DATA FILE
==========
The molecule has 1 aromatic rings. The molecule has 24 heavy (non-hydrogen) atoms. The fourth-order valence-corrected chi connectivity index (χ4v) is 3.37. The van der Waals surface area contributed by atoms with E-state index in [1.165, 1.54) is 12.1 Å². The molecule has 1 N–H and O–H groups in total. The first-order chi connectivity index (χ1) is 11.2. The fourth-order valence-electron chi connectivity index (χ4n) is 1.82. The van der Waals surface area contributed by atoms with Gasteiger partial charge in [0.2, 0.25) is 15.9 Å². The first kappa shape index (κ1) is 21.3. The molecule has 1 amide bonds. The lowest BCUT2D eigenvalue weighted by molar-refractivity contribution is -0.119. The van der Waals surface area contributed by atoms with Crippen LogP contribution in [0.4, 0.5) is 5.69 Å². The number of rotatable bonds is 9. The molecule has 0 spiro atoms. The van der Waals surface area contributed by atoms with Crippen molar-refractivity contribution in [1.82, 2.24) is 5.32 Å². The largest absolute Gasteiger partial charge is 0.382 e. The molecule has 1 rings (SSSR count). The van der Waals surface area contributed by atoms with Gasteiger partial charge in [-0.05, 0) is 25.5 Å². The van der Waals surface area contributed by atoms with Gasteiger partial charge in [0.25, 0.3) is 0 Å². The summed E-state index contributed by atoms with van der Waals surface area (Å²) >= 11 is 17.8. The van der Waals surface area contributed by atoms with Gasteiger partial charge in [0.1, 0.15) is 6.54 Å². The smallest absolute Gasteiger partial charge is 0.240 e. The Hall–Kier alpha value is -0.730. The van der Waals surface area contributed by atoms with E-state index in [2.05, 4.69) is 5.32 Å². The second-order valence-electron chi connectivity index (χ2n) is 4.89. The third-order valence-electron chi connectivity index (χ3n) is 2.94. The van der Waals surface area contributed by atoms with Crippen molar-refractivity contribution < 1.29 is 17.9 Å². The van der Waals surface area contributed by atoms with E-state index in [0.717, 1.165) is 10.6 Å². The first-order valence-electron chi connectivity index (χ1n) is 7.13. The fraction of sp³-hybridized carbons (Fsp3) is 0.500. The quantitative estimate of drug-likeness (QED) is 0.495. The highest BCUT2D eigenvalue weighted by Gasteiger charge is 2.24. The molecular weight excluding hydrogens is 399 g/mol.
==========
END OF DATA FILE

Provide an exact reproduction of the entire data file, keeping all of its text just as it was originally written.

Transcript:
The molecule has 1 aromatic rings. The molecule has 24 heavy (non-hydrogen) atoms. The fourth-order valence-corrected chi connectivity index (χ4v) is 3.37. The van der Waals surface area contributed by atoms with E-state index in [1.165, 1.54) is 12.1 Å². The molecule has 1 N–H and O–H groups in total. The first-order chi connectivity index (χ1) is 11.2. The fourth-order valence-electron chi connectivity index (χ4n) is 1.82. The van der Waals surface area contributed by atoms with Gasteiger partial charge in [0.2, 0.25) is 15.9 Å². The first kappa shape index (κ1) is 21.3. The molecule has 1 amide bonds. The lowest BCUT2D eigenvalue weighted by molar-refractivity contribution is -0.119. The van der Waals surface area contributed by atoms with Crippen LogP contribution in [0.4, 0.5) is 5.69 Å². The number of rotatable bonds is 9. The molecule has 0 spiro atoms. The van der Waals surface area contributed by atoms with Crippen molar-refractivity contribution in [1.82, 2.24) is 5.32 Å². The largest absolute Gasteiger partial charge is 0.382 e. The molecule has 1 rings (SSSR count). The van der Waals surface area contributed by atoms with Gasteiger partial charge in [-0.05, 0) is 25.5 Å². The van der Waals surface area contributed by atoms with Gasteiger partial charge in [0.25, 0.3) is 0 Å². The summed E-state index contributed by atoms with van der Waals surface area (Å²) >= 11 is 17.8. The van der Waals surface area contributed by atoms with Gasteiger partial charge in [0.1, 0.15) is 6.54 Å². The smallest absolute Gasteiger partial charge is 0.240 e. The Hall–Kier alpha value is -0.730. The van der Waals surface area contributed by atoms with E-state index in [2.05, 4.69) is 5.32 Å². The second-order valence-electron chi connectivity index (χ2n) is 4.89. The third-order valence-electron chi connectivity index (χ3n) is 2.94. The van der Waals surface area contributed by atoms with Crippen molar-refractivity contribution < 1.29 is 17.9 Å². The van der Waals surface area contributed by atoms with E-state index in [0.717, 1.165) is 10.6 Å². The first-order valence-electron chi connectivity index (χ1n) is 7.13. The fraction of sp³-hybridized carbons (Fsp3) is 0.500. The quantitative estimate of drug-likeness (QED) is 0.495. The highest BCUT2D eigenvalue weighted by Gasteiger charge is 2.24. The molecular weight excluding hydrogens is 399 g/mol.